They arrived at Winterhaven without further incident. Riven split off to deliver the message to her mentor's friend Valthrun, while Sand and Delinth scoped out the rest of the village and managed to pick up a quest to exterminate the kobolds plaguing the town from Padraig. This is one way that I diverge from the original adventure: the two primary plot points this time around are the kobold lair and keep (which is not fucking called Shadowfell Keep). Neither of the two have any connection with the exception that the Big Bad knows about the kobolds, but doesn't give a damn because as far as he's concerned that stretches out Winterhaven's defenses and makes it less likely that they'll figure anything out. If they do? Well, it'll be all the more difficult for them to do something about it.

The dragon graveyard is something that they can learn about in passing from Valthrun (which Riven did), but is more of an "optional" location that can give them some extra XP and items. I seem to recall that someone had the Big Bad digging about the site for a rib or whatnot, but I'm going to say that the dude wants a skull, and since the kobolds look at it like a sacred site that it's been difficult for his minions to procure one. If they get it, I'll prolly make it a wondrous item that will help them out later...unless it gets stolen in which case it will make things a bit harder for them.

They decided to head out to the kobold lair, which is good because I want them to hit up the lair and graveyard first so that they can get a few magic items and more XP. They got to try out their first skill challenge, but relied almost entirely on Nature and Perception. That's fine, since they're new. Riven used History to recall some of the maps in Valthrun's tower that provided a rough idea where the graveyard was, deducing that the kobolds would likely be close by. Unfortunately, neither Nature nor Perception are anyone's strong suit, and they got ambushed by more kobolds and a guard drake. After trouncing them we called it because it was 2am and I didn't have the kobold lair map on hand. I guess I'll have to draw it next time we play.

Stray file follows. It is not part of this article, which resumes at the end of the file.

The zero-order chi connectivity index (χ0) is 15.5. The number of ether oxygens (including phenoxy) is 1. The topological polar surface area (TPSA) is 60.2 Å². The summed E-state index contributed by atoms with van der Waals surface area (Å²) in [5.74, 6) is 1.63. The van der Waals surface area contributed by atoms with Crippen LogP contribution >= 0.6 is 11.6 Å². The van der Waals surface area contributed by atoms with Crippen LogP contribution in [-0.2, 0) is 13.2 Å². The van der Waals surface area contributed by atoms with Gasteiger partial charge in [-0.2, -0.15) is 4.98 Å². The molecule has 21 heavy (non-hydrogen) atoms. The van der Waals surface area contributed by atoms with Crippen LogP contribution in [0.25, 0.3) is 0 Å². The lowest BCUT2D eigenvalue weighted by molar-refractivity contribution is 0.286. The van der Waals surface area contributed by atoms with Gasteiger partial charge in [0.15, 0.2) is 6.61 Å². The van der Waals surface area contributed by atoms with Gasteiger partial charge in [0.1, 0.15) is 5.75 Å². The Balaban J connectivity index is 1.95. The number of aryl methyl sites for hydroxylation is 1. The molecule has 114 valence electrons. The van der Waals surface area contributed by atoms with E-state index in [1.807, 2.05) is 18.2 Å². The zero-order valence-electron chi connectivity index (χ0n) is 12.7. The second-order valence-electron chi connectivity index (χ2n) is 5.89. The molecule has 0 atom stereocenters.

Not surprisingly, everything played just like 4th Edition, except for class resources. The players controlling the knight and thief only had to worry about one encounter exploit, routingly making basic melee attacks each round, modified only by the stance or trick used. This kind of fucked Delinth, who spent the first round of combat "prepping" his aura and stance. Were he a fighter he could have moved and then charged a kobold, dealing some damage and auto-marking the target, but I'm sure thats part of the inherent balance.

{ 4 comments... read them below or Comment }

  1. >Delinth, who spent the first round of combat "prepping" his aura and stance.

    I still don't have the Essentials books at home but, from what I've read, it looks like activating auras and stances each encounter shouldn't be necessary. They don't end at the end of the encounter, but when you fall unconscious, so spending a couple of minor actions when you wake up in the morning should be enough.

    Note that this is a new ruling, and only at-will stances have been changed to work across encounters, for convenience's sake.

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  2. I'm sorry I missed out on that. Was it last night? I had to look after my sister : (

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  3. It was a few days ago, yeah. We wanted to continue it again tonight, ifin you're up for it. :-D

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  4. What a coincidence: I was just thinking about running Keep on the Shadowfell using only the essentials rules too! I've been looking for a way to get my wife and kids into the game, and since I've already run the adventure with different people, I thought it would interesting to do the comparison. I'm curious what other changes you've made to the module - I've seen a lot of conversions floating around there on the web. I really like the character traits your players came up with - is this something you encouraged at the start of the game or something they did on their own?